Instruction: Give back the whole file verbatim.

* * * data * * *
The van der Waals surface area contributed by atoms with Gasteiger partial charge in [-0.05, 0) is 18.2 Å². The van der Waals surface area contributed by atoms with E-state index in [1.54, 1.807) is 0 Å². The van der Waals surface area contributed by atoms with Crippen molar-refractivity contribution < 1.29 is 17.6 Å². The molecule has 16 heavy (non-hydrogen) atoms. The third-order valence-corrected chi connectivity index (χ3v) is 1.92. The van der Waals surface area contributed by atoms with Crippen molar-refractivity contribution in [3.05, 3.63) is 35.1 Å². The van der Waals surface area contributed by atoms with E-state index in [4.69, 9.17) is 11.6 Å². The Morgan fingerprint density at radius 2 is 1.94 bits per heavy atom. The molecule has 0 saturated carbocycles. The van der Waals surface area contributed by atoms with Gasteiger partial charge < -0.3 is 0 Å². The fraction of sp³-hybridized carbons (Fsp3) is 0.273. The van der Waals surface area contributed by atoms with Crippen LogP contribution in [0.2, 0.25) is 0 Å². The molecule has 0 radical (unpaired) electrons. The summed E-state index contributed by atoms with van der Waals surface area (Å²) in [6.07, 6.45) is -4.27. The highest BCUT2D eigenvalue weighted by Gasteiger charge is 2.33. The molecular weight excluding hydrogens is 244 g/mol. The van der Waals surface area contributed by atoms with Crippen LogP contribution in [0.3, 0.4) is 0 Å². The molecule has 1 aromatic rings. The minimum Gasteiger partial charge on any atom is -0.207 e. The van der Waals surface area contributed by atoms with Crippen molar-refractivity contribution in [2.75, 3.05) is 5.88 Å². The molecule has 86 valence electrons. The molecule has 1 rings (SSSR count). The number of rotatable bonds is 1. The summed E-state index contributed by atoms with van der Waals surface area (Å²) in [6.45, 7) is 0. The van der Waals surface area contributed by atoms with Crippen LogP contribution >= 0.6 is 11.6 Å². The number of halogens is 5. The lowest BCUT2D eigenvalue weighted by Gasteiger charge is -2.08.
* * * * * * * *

The van der Waals surface area contributed by atoms with Gasteiger partial charge in [-0.05, 0) is 18.2 Å². The van der Waals surface area contributed by atoms with E-state index in [1.54, 1.807) is 0 Å². The van der Waals surface area contributed by atoms with Crippen molar-refractivity contribution < 1.29 is 17.6 Å². The molecule has 16 heavy (non-hydrogen) atoms. The third-order valence-corrected chi connectivity index (χ3v) is 1.92. The van der Waals surface area contributed by atoms with Crippen molar-refractivity contribution in [3.05, 3.63) is 35.1 Å². The van der Waals surface area contributed by atoms with E-state index in [4.69, 9.17) is 11.6 Å². The Morgan fingerprint density at radius 2 is 1.94 bits per heavy atom. The molecule has 0 saturated carbocycles. The van der Waals surface area contributed by atoms with Gasteiger partial charge < -0.3 is 0 Å². The fraction of sp³-hybridized carbons (Fsp3) is 0.273. The van der Waals surface area contributed by atoms with Crippen LogP contribution in [0.2, 0.25) is 0 Å². The molecule has 0 radical (unpaired) electrons. The summed E-state index contributed by atoms with van der Waals surface area (Å²) in [6.07, 6.45) is -4.27. The highest BCUT2D eigenvalue weighted by Gasteiger charge is 2.33. The molecular weight excluding hydrogens is 244 g/mol. The van der Waals surface area contributed by atoms with Crippen LogP contribution in [0.3, 0.4) is 0 Å². The molecule has 1 aromatic rings. The minimum Gasteiger partial charge on any atom is -0.207 e. The van der Waals surface area contributed by atoms with Crippen molar-refractivity contribution in [2.75, 3.05) is 5.88 Å². The molecule has 86 valence electrons. The molecule has 1 rings (SSSR count). The number of rotatable bonds is 1. The summed E-state index contributed by atoms with van der Waals surface area (Å²) in [6.45, 7) is 0. The van der Waals surface area contributed by atoms with Crippen LogP contribution >= 0.6 is 11.6 Å². The number of halogens is 5. The lowest BCUT2D eigenvalue weighted by Gasteiger charge is -2.08.